Economists often disagree on the exact definition of a recession. The National Bureau of Economic Research (NBER) determines when recessions begin and end in the U.S. Their definition is a decline in economic activity that lasts for several months and affects a significant portion of the economy rather than just one or two sectors.
As companies wrestle with weak demand and lower profits, layoffs may start making headlines.
When unemployment rises, people tend to tighten their wallets, spending only on what they need and putting off any unnecessary expenses. This can eventually impact other parts of the economy and the stock market, which means that even if you aren't at risk of losing your job, a recession can still impact your pockets.
Measuring a recession after the fact is one thing, but it's difficult to try to predict the start or severity of a downturn.
So how do you navigate a shaky economy? Preparation is the key to being able to ride out an economic downturn.
In good times, carrying some low-interest debt might have made sense. Take the past decade, for example. Interest rates sat at near zero for almost a decade and stocks seemed to march higher with each passing day. Your investment earnings may have actually outpaced your debt payments each month. So it may have been wise to make your minimum monthly debt payments on low-interest debt and invest as much as possible.
But in a recession, everything changes. The Federal Reserve usually steps in with interest rate hikes and the stock market cools off, making debt payments steeper and slowing down your investment returns.
So, if you can, prioritize your debt. Consider making an additional payment on your credit card or loans so you're not caught in a tricky situation where you can't make a payment or your debt accumulates too fast.
You may also be able to transfer or refinance existing high-interest debt to a lower rate. For example, some credit cards offer a 0% intro APR when you transfer an existing balance.
A budget is a living, breathing thing that should evolve over time. In good times, you may have line items in your budget for going on a vacation or eating out. But when the bad times roll around, you may need to adjust.
Start by reviewing your budget and identifying areas where you can cut back if you need to. If you follow the 50/30/20 budget rule — 50% of your income goes to needs, 30% to wants, and 20% to savings — find areas where you can trim your spending on unnecessary items. That's the 30% of your budget spent on vacations, restaurants, and other fun activities.
Focusing on this portion of your budget, rather than needs or savings, may hurt in the short term, but it will help improve your ability to pay your bills or achieve your long-term goals.
And if you're still in a pinch, you may find some wiggle room in your needs. Perhaps you pay too much on rent or your mortgage. There may be opportunities to downsize or refinance your mortgage, which could save you hundreds of dollars each month.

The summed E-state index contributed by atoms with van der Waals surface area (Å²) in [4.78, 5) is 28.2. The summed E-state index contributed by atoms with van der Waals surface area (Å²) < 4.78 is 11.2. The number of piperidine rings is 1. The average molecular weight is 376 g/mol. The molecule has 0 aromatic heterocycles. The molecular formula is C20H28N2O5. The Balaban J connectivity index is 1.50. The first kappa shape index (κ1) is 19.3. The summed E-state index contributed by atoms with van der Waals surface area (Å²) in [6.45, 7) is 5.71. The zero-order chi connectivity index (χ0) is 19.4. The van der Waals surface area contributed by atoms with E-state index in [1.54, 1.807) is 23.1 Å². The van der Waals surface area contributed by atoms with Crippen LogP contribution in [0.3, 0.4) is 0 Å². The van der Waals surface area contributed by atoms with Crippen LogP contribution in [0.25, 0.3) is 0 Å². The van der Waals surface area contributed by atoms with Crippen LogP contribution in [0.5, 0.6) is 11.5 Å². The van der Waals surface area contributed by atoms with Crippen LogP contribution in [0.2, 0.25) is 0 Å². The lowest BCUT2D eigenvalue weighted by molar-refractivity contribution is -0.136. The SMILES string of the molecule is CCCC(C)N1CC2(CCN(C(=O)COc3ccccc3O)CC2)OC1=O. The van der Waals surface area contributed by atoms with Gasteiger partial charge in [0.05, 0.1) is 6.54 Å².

If you still find yourself strapped for cash, try finding additional sources of income from odd jobs or side hustles.
When the market reverses, and your investments take a haircut, it's natural to question how you can stop the bleeding.
Don't sell if you can avoid it! We can't stress this one enough. Your investments may be down double digits during a recession, but you only lock in those losses if you sell.
Eventually, downturns turn into upturns (historically, this has always happened). If you sold everything once the market started dipping, you could miss out on the chance for those investments to bounce back and grow.
Another strategy is to invest more when possible.
The market may be down 20, 30, or 40% during a recession, and that can be hard to weather. But the glass-half-full view is that this means the market is trading at a discount to yesterday's prices.
By continuing to invest for the long term, you can potentially take advantage of these market "sales" and give your money a better chance to grow over time.
It's easy with Acorns Invest. Make a one-time or recurring investment, and we'll recommend a diversified portfolio based on your goals. It takes the guesswork out of already uncertain times.
This material has been presented for informational and educational purposes only. The views expressed in the articles above are generalized and may not be appropriate for all investors. The information contained in this article should not be construed as, and may not be used in connection with, an offer to sell, or a solicitation of an offer to buy or hold, an interest in any security or investment product. There is no guarantee that past performance will recur or result in a positive outcome. Carefully consider your financial situation, including investment objective, time horizon, risk tolerance, and fees prior to making any investment decisions. No level of diversification or asset allocation can ensure profits or guarantee against losses. Article contributors are not affiliated with Acorns Advisers, LLC. and do not provide investment advice to Acorns’ clients.